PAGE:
• I have missed entire chunks of my life because of my children’s ailments.
  • I missed my sprinkle for my twins because they were born a few days prior and then the day before the scheduled event I was told one may not make it through the night, and if he started to decline did we just want to keep him comfortable, or did we want heroic measures.
  • I have lived in a hospital room for months at a time with a preschooler who wants me attached to her hip while she watches cartoons 24 hours a day because chemotherapy makes her feel like crap.
  • I had to video call my family to watch my 10-year-old blow out her candles and open gifts. In fact, in our family of six, the last four birthdays have been celebrated while in the hospital.
  • I missed school concerts because I was in the hospital with one child, while someone else was performing on stage.

Remember that I have missed a lot while the world continued to function. I’ve felt like an outsider looking in for a long time. I can’t even fully appreciate all the quarantine experiences because I have been in a hospital room for the entire quarantine period. And I just can’t understand why you think staying in your home is so hard.

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I’m not alone with these thoughts. I’ve heard them echoed in closed groups from moms, who like me, have spent a lot of time in hospitals with their children and no longer feel like they are apart of the world. Try to recognize it could be worse.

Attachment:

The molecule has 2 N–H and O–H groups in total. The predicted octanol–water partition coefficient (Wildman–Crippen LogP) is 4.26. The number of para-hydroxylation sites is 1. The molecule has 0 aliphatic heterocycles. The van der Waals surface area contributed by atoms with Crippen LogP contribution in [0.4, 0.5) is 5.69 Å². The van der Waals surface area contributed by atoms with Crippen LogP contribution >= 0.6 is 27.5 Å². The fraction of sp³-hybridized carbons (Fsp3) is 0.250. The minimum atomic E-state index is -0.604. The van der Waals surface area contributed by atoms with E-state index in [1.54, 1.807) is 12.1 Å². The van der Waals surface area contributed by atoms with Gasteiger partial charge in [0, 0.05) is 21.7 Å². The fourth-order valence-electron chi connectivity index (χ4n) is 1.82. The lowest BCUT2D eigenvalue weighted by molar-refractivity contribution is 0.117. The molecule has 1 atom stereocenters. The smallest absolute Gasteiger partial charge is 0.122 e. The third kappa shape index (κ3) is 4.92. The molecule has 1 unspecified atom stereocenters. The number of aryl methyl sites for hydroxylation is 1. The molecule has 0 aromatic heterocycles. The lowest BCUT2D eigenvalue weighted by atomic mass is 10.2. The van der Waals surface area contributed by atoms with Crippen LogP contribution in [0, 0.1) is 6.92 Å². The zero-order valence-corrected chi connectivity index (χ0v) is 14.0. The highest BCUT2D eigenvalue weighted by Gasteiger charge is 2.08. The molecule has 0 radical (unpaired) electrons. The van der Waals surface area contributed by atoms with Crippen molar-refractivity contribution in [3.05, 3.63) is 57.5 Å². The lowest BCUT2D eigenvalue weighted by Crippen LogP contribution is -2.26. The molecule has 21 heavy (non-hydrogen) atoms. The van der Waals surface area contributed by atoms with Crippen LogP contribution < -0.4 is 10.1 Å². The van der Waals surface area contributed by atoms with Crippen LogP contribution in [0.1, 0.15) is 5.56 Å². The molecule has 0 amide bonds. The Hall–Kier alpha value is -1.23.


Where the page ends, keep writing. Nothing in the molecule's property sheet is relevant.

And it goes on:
Healthcare and grocery workers, I can’t begin to imagine the stress you are under balancing duty, your ability to provide for your families, and the risk you assume every shift you work. I’m totally OK if you want me to quit my whining. I know my plight isn’t confronting this thing head on, all day every day, and watching people die. Thank you for all you do. 

Author: Momming Good Bad Ugly

Leslie is a stay at home mom of four - two girls and two boys, including a set of twins. In another life she worked in healthcare public affairs, and spent the her first seven years of motherhood working outside the home. Motherhood is nothing like she anticipated. She began writing again to both process the curve balls her children throw, and to drown out a decade's worth of animated programming.

2 thoughts on “What I Want You to Know, But I’m Not Saying – Corona Edition”

  1. So well expressed! I try to remind myself of you and others when I complain about not having control over my life. You are an absolute Supermom and your entire family is incredible. Happy Easter.

    Liked by 1 person